I said to myself, “Eh, this is yellow linen, just go for it.” I had totally forgotten why I had ever bought a ton of mustard yellow linen, but it became a version 1.0 for an underdress. It doesn’t look bad, and it’s definitely wearable. It does need a permanent lacing method. I was thinking about just lacing right through the fabric layers, since I hear it’s one method of the Italians. (Which would make a lot of sense from some of the paintings I’ve seen.) Or maybe half visible lacing rings. (Also would make sense.) I don’t like how the temporary lacing rings pull the interlining and lining out, and make it all visible from the gap. It’s a lot of stress, and it can’t handle it apparently. I think I went a little overboard with the front gap, but it looks alright, and I’m going to have layers over it anyway. My last bit of business for it will be to hem it and take out the temporary lacing rings and put something sturdy in. It’s currently hanging in my bedroom because linen is slippery stuff. Hopefully it’ll settle soon and I can hem it.
I finished patterning and draping for an overdress. My love is definitely for the Italian Renaissance so I went with early renaissance and decided to wing it. Learning through trial and error, I guess – gotta start somewhere. And I really haven’t felt like rebuilding my garb since… who knows when. Back to the overdress… I’ll be using a dark red jacquard that I bought ages ago when I first watched The Tudors. After that, I researched *HARD*, amassed tons of information, and then realized that the era really wasn’t *my* era, and that I was just fascinated because I was super into The Tudors at the time. I still love and treasure my copy of The Tudor Tailor, though. In other news… Showtime has a new show coming out soon about THE BORGIAS. Am I excited? SO EXCITED I COULD PEE MY PANTS. I might even BUY the DVD’s if the costuming and story is good. It’s this kind of awesome stuff that reminds me of my love of history. I’m coming to terms with the fact that I will never really make any money. It’s making me feel better about my sort-of decision to keep going for an MA and PhD in something historical.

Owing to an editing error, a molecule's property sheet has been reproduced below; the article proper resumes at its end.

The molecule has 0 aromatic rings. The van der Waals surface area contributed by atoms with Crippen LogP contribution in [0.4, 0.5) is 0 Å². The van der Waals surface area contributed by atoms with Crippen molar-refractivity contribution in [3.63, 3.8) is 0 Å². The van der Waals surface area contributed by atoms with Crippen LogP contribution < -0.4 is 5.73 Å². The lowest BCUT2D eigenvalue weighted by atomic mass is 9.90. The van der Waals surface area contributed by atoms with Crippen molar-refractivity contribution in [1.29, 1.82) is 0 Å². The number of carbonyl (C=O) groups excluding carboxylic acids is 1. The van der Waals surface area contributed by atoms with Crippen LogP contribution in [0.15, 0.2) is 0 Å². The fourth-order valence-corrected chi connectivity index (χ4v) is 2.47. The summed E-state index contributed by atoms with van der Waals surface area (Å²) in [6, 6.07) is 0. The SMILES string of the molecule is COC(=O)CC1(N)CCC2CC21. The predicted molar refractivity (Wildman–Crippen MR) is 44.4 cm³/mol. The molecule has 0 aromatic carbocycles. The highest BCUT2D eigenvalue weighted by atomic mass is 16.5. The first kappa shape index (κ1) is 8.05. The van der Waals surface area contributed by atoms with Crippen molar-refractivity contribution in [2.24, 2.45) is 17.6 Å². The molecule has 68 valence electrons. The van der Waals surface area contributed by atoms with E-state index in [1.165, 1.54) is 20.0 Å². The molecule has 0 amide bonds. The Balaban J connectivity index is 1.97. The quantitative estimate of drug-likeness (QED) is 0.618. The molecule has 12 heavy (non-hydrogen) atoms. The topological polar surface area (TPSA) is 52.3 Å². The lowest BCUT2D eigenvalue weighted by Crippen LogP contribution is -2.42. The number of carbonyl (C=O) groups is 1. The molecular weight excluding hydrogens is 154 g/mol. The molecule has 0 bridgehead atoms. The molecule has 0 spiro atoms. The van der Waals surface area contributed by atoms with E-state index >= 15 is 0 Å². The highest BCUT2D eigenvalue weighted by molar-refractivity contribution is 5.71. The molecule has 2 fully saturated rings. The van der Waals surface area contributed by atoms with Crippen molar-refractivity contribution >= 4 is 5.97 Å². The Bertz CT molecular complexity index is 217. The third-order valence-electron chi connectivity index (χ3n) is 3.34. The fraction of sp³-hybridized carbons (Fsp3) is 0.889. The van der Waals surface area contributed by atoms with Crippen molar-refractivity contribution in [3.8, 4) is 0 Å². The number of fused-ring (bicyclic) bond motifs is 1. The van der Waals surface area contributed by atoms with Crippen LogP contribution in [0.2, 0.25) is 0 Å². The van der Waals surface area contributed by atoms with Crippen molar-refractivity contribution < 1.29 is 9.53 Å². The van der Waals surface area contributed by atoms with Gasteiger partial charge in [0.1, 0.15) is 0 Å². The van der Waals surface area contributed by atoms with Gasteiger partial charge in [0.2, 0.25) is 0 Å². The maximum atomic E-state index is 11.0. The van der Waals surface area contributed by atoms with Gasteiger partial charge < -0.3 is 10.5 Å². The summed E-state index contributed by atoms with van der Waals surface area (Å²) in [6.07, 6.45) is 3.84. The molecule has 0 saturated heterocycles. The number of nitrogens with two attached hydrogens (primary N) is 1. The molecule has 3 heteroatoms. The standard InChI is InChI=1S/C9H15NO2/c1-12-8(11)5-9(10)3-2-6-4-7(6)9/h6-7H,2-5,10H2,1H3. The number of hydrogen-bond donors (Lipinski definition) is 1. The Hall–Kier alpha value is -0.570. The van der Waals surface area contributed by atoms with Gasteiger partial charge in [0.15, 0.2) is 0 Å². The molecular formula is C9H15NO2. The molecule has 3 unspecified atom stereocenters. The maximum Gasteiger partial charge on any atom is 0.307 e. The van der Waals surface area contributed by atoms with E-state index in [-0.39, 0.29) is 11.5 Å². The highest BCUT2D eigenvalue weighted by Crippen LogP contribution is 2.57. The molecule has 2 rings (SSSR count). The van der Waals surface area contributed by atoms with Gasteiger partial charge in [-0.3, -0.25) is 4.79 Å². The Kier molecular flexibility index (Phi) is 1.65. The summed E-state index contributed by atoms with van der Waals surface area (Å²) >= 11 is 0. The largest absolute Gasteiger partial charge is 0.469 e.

Anyway, I’m actually having a hard time coming up with references and information about trim and embellishment in the Italian Renaissance. I don’t want to make any assumptions, but I guess there’s going to be a point where I just need to wing it.
I had a frank discussion with Ron about all of that. If you’ve been in personal contact with me at all over the past few months, you would know that I have plainly had a breakdown about what sort of academic and work career to pursue. I burnt out during my last semester and went on a little sabbatical.
The conclusions here are:
1. Humans are good at many things, but suck at so many more. This means me.
2. I’m smart enough to do any one of the few things that I am good at, and none of them will ever make me money I can live off of.
3. I’m an indecisive human being.
4. I was totally born in the wrong time period. But I do love the internet, computers, antibiotics, advanced medicine, Bath and Body Works, and spicy kimchi.
5. No matter what job I have, I try and help people, and they will still be horrifically cruel. Ron says I might just want to stick with research if I don’t have a backbone to handle humanity.
6. Our society operates off of debt. It’s normal for it to take decades to pay back a student loan. It will be okay. I can go to school. It will be okay. I will never be able to pay all of that back. Jeez. OMG. *panic attack*
Life would be so much easier if women didn’t have to work. Ron has expressed his feelings about him and his life purpose as a biological male need to go out, kill something, drag it home, and proudly slap it on the table. But in a more metaphorical way.
I really shouldn’t be sewing anything for myself. I currently owe about 3 pairs of tailored men’s pants to people.